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Whilst previous episodes have hinted at a complicated past, ‘Under the Cloak of War’ brings it unashamedly to the front and centre. It is a deep exploration of the legacy that trauma can leave on an individual, and suggests that perhaps our man of medicine used to be a man who believed that revenge is a dish best served – without consideration for its temperature. Olusanmokun’s portrayal of a man attempting to hold onto his moral centre in the face of overwhelming provocation is a stunning performance that leaves you breathless and unsettled in equal measure. Where they take his development next will be interesting to see.
Of course no discussion of this season would be complete without a mention of episode nine, ‘Subspace Rhapsody’. Coming after the events of episode eight, this is a beautiful reminder of the hope and promised utopia of the future imagined by Gene Roddenberry, often missing from the latest batch of Star Trek series (I’m looking at you Discovery and Picard). Compared by many to the musical episode of Buffy the Vampire Slayer (‘Once More with Feeling’), ‘Subspace Rhapsody’ relies on science instead of magic as reason for why the crew are singing.
After the previous emotionally-heavy episode, this is a wonderful palate cleanser of fun, even as it reveals more emotional truths. Standout songs include ‘Apologies/Status Report’, and ‘I am the X’. It’s nice to see the cast have fun with lines about intermix chambers and inertial dampeners, as well as being aware that they are in fact singing and this is not a normal state of affairs. Unlike the final number of ‘Once More with Feeling’, the finale of ‘Subspace Rhapsody’ is joyful and inspiring and effervescent, bringing a really delightful end to the musical interlude (even if Mr Spock is glad to no longer be singing).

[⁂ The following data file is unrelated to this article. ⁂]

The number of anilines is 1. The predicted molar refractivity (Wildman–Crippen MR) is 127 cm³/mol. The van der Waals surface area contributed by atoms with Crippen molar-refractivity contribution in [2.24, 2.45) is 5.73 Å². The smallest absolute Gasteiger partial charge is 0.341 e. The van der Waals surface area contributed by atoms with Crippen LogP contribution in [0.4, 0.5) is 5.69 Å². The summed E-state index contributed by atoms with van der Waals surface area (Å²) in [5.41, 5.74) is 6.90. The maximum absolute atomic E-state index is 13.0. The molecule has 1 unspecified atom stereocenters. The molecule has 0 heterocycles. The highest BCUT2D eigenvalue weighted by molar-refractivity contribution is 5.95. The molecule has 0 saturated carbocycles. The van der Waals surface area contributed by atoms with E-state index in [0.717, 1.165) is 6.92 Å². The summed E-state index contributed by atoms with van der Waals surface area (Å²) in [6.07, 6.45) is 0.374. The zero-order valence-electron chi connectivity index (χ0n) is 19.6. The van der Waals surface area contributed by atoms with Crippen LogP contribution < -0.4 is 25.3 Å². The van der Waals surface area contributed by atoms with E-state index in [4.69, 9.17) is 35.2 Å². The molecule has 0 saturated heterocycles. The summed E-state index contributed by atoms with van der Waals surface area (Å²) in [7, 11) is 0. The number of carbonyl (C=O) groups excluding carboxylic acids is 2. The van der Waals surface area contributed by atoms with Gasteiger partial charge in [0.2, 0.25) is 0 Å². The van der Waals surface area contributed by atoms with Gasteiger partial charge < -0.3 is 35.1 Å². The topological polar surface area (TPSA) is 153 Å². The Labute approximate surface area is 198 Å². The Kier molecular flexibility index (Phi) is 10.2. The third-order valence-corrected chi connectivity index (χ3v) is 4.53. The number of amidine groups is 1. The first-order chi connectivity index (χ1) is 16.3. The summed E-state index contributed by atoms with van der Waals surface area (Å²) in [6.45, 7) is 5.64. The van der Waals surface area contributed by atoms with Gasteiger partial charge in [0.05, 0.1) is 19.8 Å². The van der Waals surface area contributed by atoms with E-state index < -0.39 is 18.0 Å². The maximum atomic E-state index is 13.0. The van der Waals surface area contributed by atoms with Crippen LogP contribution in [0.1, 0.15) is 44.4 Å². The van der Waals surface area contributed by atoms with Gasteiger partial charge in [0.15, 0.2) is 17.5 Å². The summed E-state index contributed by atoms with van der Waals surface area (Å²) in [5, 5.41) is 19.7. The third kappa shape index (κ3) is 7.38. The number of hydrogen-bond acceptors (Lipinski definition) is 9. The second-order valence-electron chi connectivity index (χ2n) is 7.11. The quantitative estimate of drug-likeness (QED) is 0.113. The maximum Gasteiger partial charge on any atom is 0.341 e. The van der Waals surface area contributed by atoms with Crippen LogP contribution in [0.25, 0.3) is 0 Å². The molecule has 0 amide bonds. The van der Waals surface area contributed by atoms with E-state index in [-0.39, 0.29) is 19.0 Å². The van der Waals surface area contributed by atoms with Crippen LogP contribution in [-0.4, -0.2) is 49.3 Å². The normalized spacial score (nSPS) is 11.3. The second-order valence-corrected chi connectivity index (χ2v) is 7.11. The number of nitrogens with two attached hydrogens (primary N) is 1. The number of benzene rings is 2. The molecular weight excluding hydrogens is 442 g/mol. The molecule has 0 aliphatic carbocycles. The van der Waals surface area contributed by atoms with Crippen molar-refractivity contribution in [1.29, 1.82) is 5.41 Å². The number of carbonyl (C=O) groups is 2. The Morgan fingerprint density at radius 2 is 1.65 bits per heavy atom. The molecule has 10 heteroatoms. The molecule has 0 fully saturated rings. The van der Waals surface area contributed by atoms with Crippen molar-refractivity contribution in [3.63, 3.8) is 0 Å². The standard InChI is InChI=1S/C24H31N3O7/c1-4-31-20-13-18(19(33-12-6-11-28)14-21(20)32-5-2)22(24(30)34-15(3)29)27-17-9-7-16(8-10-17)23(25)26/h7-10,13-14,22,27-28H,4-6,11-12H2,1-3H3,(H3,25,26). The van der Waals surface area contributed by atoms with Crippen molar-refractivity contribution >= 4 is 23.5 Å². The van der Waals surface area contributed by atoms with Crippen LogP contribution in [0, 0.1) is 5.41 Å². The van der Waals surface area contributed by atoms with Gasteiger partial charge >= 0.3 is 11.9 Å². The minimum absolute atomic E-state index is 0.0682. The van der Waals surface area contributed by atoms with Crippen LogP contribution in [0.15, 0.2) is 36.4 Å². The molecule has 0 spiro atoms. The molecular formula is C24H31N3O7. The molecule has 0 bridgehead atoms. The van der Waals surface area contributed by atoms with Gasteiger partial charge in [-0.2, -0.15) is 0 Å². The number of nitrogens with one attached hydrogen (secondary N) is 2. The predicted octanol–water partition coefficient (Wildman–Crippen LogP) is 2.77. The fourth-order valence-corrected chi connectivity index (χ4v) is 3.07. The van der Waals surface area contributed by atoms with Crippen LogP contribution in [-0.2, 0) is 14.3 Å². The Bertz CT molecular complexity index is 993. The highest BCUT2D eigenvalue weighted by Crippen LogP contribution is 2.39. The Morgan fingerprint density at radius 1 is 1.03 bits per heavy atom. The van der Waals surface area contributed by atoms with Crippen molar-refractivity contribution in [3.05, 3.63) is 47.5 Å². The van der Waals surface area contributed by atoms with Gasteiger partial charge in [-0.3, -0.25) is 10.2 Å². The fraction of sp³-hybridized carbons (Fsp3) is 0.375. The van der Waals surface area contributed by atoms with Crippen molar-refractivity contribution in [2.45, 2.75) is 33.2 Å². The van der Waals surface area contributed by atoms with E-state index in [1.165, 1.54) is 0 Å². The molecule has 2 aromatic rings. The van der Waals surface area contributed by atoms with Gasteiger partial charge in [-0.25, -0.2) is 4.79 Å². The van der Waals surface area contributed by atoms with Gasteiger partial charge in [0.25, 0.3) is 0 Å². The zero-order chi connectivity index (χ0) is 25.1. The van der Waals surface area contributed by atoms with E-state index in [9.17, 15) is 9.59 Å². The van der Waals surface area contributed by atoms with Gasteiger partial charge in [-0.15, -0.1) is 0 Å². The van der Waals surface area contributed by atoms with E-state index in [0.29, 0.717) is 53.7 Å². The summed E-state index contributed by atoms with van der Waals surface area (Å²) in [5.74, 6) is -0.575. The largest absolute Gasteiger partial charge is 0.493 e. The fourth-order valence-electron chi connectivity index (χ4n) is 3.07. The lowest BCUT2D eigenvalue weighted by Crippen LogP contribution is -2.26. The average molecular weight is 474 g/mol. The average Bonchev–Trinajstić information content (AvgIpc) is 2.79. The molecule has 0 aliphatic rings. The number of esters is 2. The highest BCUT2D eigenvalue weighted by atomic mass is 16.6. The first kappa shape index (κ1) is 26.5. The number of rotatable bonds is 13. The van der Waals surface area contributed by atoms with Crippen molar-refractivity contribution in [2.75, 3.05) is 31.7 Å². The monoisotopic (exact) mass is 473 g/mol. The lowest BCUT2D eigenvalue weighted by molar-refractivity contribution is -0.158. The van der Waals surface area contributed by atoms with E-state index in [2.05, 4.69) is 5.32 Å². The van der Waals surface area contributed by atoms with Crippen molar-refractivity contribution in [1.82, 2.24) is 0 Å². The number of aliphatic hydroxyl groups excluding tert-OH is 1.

Each episode in Season Two stands on its own merits with solid storytelling, moving the development of the central point of view of each character to new heights, unveiling hidden secrets and setting up new avenues for their continued involvement with the Enterprise as she continues her exploration of space. With one notable exception: Captain Pike himself. From the beginning of the season, Chris Pike feels like he is relegated to the sidelines.
In episode one Pike is replaced by Spock in the Captain’s chair. Whilst this is in part due to Anson Mount taking paternity leave, that pattern is continued throughout the series. He mostly appears in his kitchen cooking up some new concoction. He plays chef for Spock in episode five, ‘Charades’, when alien interference removes Spock’s Vulcan DNA, resulting in a comedy of errors as he explores what it means to be in two worlds at all times. In episode four, Pike loses his memory and tries to remember his purpose in life. In episode nine, he again plays support, although he is finally back on the bridge and in command.
The continuity brought by Pike’s desire to outrun his future in Season One is noticeably missing this time around, resulting in an unbalanced experience. Without the unifying thread of a single central lead, the series bounces along more like a dinghy on open water than an ocean liner. The jumps between genres, points of view and narrative styles can feel disjointed, resulting in occasional dramatic whiplash for the viewer.
Storylines are opened (the encroaching war with the Gorn and an attempt to launch a false flag operation) and then not mentioned again, not even as passing comment, until the end of the series. This bookending means that, as strong as the final episode is, episode one could not exist and there would be no real detriment to the rest of the season. It also means that, on some level, the final episode lacks some of the build up of tension it could have benefitted from if the main antagonists’ presence was felt throughout the series. As it is, whilst again a strong episode, it feels more like it comes out of nowhere, unlinked to the events of the preceding nine hours.
Season Two of Strange New Worlds showcases character-driven storytelling at its best, and is not the difficult second album it could have been. But, for Season Three a unifying threat building over time would be more satisfying and allow a stronger climax. That and puppets. We’ve had a musical episode – the only place to go now is puppets.
Star Trek: Strange New Worlds season two is now streaming on Paramount+.